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SUCCESS FOR TARGETING TALENT PROGRAMME
Almost 200 learners from marginalised backgrounds have passed matric with remarkable results after participating in Wits University’s Targeting Talent programme which takes promising individuals and exposes them to university level content and resources, such as computer labs, in order to motivate them and help them bridge the gap between school and university.
Out of 171 learners from 35 schools, 166 (97%) passed matric with Admission to a Bachelor’s Degree, two passed with Admission to Higher Certificate and three passed with Admission to Diploma. There were 600 distinctions.
Eighty-five percent of the learners come from under-resourced, rural areas. “They haven’t seen a computer lab or their labs are non-functional,” says Project Manager of the Student Equity and Talent Management Unit, Zena Richards.
This was the seventh year of the Targeting Talent programme at Wits. Learners begin the programme in Grade 10 and take part in three sessions annually, including two maths and science supplementation sessions, covering content areas that schools don’t teach or don’t teach sufficiently, and one two-week session which takes place at the University.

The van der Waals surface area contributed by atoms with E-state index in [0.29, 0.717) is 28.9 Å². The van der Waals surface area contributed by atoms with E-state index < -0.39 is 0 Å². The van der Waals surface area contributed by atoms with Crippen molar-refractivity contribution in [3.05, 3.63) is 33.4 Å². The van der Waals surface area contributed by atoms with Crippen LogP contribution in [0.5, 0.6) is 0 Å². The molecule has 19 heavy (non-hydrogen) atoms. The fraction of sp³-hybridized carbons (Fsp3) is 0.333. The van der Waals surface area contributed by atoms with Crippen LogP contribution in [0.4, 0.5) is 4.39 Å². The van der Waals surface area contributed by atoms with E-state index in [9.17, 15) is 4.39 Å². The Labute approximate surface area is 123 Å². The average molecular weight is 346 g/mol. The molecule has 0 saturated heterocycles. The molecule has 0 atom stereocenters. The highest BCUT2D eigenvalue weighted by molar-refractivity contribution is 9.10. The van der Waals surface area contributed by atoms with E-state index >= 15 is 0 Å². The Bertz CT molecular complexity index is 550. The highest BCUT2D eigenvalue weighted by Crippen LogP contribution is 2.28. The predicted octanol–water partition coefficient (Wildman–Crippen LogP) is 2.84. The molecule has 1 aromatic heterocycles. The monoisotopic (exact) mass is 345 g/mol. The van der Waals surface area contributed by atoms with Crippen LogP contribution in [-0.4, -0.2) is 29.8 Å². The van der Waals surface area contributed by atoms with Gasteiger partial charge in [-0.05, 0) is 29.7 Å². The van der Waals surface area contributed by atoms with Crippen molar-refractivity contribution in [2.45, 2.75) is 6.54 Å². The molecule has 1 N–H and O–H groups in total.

“The two-week enrichment programme takes place during the June/July holidays and exposes the learners to a whole range of activities, including computer science, forensic science, molecular literacy, language, maths, social research, life skills, sports, music appreciation and hip-hop,” says Richards.
“The type of input is around getting them to think and analyse, and to transcend those metacognitive skills to their school subjects. The June/July contact session is also important as a simulation of what university life will be like. They are taught by university lecturers, they sit in lecture halls, and they use our computer labs and student residences.”
Wits initiated the programme in an attempt to identify talented learners from marginalised communities that were not part of the University’s traditional feeder school base.
The learners are selected based on their academic performance at school (they must get a minimum of 60% in maths, science, English and life sciences). They also have to complete a biographical questionnaire and write an essay.
“These kids are just such amazing individuals. They demonstrate high levels of motivation, perseverance, a willingness to try different things, and a persistence to achieve which is often very uncommon to observe in adolescence. These attributes are key markers of success and important to succeeding at university as well,” says Richards.
For more information on the Targeting Talent programme, click here.
Article source: Wits University